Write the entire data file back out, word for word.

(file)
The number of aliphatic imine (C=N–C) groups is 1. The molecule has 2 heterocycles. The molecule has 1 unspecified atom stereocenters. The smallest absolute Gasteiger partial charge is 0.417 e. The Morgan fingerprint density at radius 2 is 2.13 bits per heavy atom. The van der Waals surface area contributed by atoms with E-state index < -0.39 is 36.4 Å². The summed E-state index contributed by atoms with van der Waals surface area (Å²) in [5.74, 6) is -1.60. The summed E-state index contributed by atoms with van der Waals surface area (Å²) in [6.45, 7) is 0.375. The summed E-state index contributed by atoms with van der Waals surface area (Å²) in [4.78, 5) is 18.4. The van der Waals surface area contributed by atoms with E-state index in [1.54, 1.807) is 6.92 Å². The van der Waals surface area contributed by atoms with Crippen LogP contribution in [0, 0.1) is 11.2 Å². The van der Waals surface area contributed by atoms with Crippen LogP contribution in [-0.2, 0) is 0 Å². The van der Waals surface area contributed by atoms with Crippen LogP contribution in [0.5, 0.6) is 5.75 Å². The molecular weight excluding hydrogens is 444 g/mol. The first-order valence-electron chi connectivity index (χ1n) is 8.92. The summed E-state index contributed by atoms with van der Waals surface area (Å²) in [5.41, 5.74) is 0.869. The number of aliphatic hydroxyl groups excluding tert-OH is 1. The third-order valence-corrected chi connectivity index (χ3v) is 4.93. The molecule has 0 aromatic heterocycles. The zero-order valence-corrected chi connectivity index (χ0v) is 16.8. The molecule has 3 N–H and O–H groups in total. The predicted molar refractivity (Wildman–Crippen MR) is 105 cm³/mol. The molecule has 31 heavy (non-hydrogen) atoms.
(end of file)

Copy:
The number of aliphatic imine (C=N–C) groups is 1. The molecule has 2 heterocycles. The molecule has 1 unspecified atom stereocenters. The smallest absolute Gasteiger partial charge is 0.417 e. The Morgan fingerprint density at radius 2 is 2.13 bits per heavy atom. The van der Waals surface area contributed by atoms with E-state index < -0.39 is 36.4 Å². The summed E-state index contributed by atoms with van der Waals surface area (Å²) in [5.74, 6) is -1.60. The summed E-state index contributed by atoms with van der Waals surface area (Å²) in [6.45, 7) is 0.375. The summed E-state index contributed by atoms with van der Waals surface area (Å²) in [4.78, 5) is 18.4. The van der Waals surface area contributed by atoms with E-state index in [1.54, 1.807) is 6.92 Å². The van der Waals surface area contributed by atoms with Crippen LogP contribution in [0, 0.1) is 11.2 Å². The van der Waals surface area contributed by atoms with Crippen LogP contribution in [-0.2, 0) is 0 Å². The van der Waals surface area contributed by atoms with Crippen LogP contribution in [0.5, 0.6) is 5.75 Å². The molecular weight excluding hydrogens is 444 g/mol. The first-order valence-electron chi connectivity index (χ1n) is 8.92. The summed E-state index contributed by atoms with van der Waals surface area (Å²) in [5.41, 5.74) is 0.869. The number of aliphatic hydroxyl groups excluding tert-OH is 1. The third-order valence-corrected chi connectivity index (χ3v) is 4.93. The molecule has 0 aromatic heterocycles. The zero-order valence-corrected chi connectivity index (χ0v) is 16.8. The molecule has 3 N–H and O–H groups in total. The predicted molar refractivity (Wildman–Crippen MR) is 105 cm³/mol. The molecule has 31 heavy (non-hydrogen) atoms.